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Though not exactly mellow, the vibe down the coast at Neapolitan Pizzeria is less frenetic, and a bit more grownup. Emphatically Italian, right down to the San Felice flour and the glossy red Stefano Ferrara wood-burning oven from Italy, this snug Coast Highway lair is all about pizza worship. Nine pies dominate the compact menu, fleshed out with a few salads, small plates, and desserts.

As expected, the pizzas are bubbling hot in the middle, with a puffed, spotted corona of just-baked crust all around. Don’t try to eat them as hand-held slices or the toppings will slide off the floppy center. Attacking your pie with a knife and fork is not only acceptable, it’s the preferred method for savoring the alchemy of the Margherita in a perfect bite that contains some tender crust, loose, fresh tomato sauce, milky mozzarella, and fragrant basil leaf. It’s a fine effort, but the funghi pie, with musky hen-of-the-woods mushrooms, nutty fontina, soft rounds of potato, and still sizzling egg, is an umami triumph. The Calabrese is another winner, thanks to the spark of fresh garlic and top-notch Olli salumi from Mechanicsville, Va.

After my first visit, the memory of the fabulous kale, fennel, and pecorino salad, so fluffy and packed with flavors, obsessed me for days. Owner David Manero reports it’s a top-seller. On my second visit, this now Yelpified dish is superchewy and so off-balance that I can’t vouch for it. Perhaps it’s a hiccup resulting from inaugural chef Frank DeLoach’s rapid decampment to Early Bird, where he’s chef de cuisine for the Fullerton restaurant’s new dinner service.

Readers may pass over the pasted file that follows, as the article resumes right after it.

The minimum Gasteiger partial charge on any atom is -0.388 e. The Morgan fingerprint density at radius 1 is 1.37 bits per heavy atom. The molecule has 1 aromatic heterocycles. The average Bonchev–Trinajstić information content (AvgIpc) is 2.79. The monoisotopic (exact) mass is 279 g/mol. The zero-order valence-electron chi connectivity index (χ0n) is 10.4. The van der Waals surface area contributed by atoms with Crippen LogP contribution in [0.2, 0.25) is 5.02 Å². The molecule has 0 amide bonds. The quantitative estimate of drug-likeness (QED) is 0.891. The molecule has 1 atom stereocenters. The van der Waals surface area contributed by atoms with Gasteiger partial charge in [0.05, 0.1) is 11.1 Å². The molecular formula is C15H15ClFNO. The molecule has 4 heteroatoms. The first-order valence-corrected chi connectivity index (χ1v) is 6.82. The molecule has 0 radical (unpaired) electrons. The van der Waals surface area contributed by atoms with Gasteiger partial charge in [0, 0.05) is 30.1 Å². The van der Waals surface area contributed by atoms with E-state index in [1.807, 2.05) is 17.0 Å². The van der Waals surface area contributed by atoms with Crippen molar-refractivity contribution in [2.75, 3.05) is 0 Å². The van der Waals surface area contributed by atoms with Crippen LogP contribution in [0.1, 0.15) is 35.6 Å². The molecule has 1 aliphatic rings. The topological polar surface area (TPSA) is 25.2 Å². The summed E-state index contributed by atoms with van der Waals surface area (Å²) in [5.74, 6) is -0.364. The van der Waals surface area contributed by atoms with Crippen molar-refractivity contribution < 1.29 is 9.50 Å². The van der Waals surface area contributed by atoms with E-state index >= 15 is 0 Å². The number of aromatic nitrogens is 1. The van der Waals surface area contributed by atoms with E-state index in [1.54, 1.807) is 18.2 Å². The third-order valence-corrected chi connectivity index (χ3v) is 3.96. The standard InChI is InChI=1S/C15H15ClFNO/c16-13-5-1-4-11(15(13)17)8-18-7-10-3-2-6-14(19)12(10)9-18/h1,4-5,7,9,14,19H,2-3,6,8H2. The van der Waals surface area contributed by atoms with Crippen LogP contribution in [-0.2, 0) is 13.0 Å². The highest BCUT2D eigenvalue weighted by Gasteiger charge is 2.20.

Local veteran Greg Moro helms the kitchen now, and though I could only squeeze in one test drive with him before deadline, I fell for the “small” plate of two veal meatballs the size of grapefruits, bubbling from the oven, aromatic with marjoram, and showered with salty Grana Padano cheese. The terrific house chopped salad with diced greens, salumi, and provolone tossed in lemon-oregano dressing makes up for the disappointing kale.

For dessert, go directly for the dynamite affogato or notable cheese plate. Or, wrap up with a proper Scroppino—a limoncello-prosecco cocktail said to soothe a full stomach when willpower fails.

Pitfire Artisan Pizza
353 E. 17th St, Costa Mesa
Two-and-a-half stars

Best Dishes
Seasonal pizzas, sausage pizza, burrata pizza, seasonal salads, Nicoise salad, chopped salad, pork belly panini, farfalle with sausage, house-made coolers and sangrias.

Salads and starters, $6 to $10; sandwiches, $9 to $10; pizzas, $9.50 to $12; desserts, $2 to $5.

Neapolitan pizzeria
31542 S. Coast Highway, Laguna Beach
Two-and-a-half stars

Best Dishes
Chopped salad, funghi pizza, veal meatballs al forno, affogato, cheese plate.

Salads and small plates, $8 to $16; pizzas, $14 to $18; desserts, $7 to $8.

Photograph by Priscilla Iezzi / For more photos from the shoot, check out the Main Course: Pitfire and Neapolitan Extras Gallery here.

This article originally appeared in the April 2013 issue.